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It has been more than 100 years since the marketing pioneer John Wanamaker said, “Half the money I spend on advertising is wasted; the trouble is I don’t know which half.”  For almost a century, that statement defined marketing as a profession.

Things have changed.  Now, with programmatic marketing and a mobile computer in your pocket, marketing and the technology it uses to connect people to messages is a force so effective and powerful that the public, policymakers, and regulators have taken an intensified interest in what we do and how we do it.  That’s an opportunity.  It requires us to come together to accelerate our maturation in the industry—providing more and more control, transparency, and accountability in our practices even as we continue to innovate in pursuit of outcomes.

MediaMath has come a long way since the birth of the category more than a decade ago.  The vision was to create a single software layer, with data and insights mixed in to make high-quality marketing decisions—which ad to buy, how much to pay for it, what to show people. And then if we could bring in AI, the math part of media, and machine learning to bear to automate those high-quality marketing decisions in real time, in runtime, we could make marketing better for everyone involved.  And we did it.

Here we are, 11 years later, having made digital marketing and programmatic a reality, one in which a CMO can sit in an office anywhere in the world, push a button, and, like magic, immediately change how his or her message and brand are displayed on billions of screens. It’s amazing. And there is so much more to come as we ask this machinery to drive more sophisticated goals, as we infuse creativity and storytelling (back) into platforms.

The moment has arrived for the industry to mature beyond its gangly adolescence, to focus on the consumer experience and respect for digital dignity, to match strength for strength. The stakes are high. In Europe, regulators have adopted data protection and privacy regulation intended to give control over personal data back to citizens. Elsewhere, regulators and legislators are considering whether and how to address these issues. Without the right guardrails on use, we’ve seen marketing technology weaponized to inflame schisms in society, swing elections, reshape economic and trading blocks. This is our opportunity to meet the rising expectations of the society we live and work in to ensure that the engine of the digital economy, data-driven marketing, runs smoothly and takes us to a place we all want to go.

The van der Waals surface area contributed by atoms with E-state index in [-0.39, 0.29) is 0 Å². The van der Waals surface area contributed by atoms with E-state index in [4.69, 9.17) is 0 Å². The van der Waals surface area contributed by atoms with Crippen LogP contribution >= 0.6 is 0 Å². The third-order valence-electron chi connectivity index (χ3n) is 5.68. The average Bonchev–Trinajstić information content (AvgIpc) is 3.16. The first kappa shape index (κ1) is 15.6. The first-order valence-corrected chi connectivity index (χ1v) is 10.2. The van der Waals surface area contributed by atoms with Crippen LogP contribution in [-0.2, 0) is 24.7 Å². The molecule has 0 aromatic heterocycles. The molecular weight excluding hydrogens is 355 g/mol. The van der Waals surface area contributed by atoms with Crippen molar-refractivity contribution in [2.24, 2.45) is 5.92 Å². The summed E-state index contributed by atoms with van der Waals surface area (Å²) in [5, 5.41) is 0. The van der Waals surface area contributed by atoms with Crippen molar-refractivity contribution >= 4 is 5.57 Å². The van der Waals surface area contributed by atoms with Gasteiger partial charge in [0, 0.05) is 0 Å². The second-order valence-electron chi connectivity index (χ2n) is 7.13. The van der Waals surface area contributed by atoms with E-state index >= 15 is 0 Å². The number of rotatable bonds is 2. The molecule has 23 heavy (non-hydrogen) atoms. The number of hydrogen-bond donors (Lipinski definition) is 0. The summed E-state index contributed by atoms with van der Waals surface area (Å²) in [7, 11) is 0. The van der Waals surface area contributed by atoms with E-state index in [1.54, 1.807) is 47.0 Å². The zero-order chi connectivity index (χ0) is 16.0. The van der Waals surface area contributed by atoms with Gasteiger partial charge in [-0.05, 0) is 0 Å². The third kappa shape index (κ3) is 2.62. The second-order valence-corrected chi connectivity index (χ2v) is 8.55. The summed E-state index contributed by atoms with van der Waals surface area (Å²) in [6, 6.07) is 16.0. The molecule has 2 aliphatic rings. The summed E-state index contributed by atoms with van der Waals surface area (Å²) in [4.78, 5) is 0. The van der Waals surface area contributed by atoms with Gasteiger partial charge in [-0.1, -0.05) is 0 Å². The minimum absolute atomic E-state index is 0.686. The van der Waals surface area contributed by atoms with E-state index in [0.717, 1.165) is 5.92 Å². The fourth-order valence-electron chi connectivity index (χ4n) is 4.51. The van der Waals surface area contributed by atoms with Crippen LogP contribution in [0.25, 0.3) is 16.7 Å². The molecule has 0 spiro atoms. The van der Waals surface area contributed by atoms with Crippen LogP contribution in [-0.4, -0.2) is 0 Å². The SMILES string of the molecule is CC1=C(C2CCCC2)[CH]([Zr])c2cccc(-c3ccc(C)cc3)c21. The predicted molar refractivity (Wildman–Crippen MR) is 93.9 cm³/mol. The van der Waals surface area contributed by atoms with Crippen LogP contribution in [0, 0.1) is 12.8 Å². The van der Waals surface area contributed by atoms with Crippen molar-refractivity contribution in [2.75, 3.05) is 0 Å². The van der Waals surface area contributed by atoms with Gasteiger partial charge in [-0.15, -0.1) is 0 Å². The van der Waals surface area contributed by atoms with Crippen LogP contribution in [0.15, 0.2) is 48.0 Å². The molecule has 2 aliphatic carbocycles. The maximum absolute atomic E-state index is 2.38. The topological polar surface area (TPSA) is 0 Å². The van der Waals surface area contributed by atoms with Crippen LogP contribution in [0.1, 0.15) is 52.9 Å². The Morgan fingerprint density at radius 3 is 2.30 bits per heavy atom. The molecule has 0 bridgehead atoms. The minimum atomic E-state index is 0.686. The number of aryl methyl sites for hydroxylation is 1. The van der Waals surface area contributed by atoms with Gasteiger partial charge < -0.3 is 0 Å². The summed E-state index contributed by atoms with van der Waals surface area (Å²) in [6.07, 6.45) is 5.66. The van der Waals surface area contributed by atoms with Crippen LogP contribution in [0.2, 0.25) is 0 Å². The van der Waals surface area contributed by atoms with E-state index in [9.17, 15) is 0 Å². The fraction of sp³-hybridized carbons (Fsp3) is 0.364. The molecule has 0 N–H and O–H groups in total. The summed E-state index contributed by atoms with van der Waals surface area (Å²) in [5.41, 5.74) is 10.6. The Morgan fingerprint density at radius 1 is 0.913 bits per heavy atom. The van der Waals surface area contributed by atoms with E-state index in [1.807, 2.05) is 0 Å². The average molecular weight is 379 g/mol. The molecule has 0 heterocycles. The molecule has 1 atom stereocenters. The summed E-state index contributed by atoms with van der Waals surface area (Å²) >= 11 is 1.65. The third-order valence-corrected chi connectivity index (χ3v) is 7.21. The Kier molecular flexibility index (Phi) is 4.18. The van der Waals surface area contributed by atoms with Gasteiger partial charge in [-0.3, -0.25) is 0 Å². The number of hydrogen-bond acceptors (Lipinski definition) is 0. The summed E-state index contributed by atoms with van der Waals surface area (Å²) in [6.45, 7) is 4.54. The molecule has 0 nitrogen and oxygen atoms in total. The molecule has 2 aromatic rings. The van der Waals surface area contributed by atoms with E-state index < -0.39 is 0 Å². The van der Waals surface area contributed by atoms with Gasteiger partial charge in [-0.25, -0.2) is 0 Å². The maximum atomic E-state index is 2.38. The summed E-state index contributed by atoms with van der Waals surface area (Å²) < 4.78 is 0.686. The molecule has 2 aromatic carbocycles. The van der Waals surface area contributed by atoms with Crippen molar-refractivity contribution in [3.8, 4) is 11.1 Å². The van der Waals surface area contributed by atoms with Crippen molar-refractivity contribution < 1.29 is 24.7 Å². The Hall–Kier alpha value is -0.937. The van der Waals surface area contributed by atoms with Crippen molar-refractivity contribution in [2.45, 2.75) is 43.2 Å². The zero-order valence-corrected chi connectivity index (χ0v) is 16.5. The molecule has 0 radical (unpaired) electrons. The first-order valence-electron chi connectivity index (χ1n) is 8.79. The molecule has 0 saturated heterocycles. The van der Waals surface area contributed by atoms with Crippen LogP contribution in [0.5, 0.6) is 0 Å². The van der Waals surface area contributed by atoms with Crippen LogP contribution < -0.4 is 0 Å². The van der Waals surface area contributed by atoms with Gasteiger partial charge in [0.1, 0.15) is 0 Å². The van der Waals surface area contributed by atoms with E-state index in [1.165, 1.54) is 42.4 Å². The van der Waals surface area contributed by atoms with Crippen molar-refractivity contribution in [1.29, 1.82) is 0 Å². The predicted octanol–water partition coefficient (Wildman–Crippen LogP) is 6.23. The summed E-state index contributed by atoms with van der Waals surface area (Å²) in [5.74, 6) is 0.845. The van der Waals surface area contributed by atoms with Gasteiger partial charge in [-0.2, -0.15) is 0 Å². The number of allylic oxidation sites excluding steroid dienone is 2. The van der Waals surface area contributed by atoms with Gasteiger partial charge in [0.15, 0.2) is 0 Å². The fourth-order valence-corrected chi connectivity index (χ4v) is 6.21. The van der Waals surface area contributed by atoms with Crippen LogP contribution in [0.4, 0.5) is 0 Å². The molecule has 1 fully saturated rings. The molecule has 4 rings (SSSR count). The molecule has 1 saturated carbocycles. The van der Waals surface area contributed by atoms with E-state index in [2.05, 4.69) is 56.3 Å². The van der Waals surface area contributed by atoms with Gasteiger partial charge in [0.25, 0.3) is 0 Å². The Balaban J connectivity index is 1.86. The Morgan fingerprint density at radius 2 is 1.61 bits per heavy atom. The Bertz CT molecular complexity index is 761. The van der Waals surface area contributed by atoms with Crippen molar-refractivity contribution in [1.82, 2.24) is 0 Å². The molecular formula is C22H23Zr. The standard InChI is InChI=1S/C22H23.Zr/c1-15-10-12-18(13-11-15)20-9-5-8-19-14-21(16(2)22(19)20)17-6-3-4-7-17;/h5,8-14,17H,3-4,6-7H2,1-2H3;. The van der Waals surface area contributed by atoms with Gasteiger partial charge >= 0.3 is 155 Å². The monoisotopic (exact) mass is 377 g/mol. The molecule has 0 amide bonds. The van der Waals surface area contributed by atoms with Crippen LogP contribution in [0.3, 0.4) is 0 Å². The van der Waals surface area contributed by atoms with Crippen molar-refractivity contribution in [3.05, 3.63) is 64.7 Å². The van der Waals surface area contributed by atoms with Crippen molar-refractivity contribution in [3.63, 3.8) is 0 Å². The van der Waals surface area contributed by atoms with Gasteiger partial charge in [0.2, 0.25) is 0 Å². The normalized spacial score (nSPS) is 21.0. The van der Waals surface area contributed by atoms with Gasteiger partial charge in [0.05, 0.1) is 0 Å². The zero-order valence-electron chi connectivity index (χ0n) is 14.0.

MediaMath was there at the beginning, and we intend to lead the next phase with clear intent and direction, focused on our mission—to make marketing everyone loves. Consumers want to understand and control how their data is being used and why, as well as be able to trust the companies that are using it. Marketers want to know exactly who they are reaching and why, and want trusted partners along every step of the value chain. Everyone agrees that, as an industry, we can do better. It all starts with remembering the human being on the other side of the screen.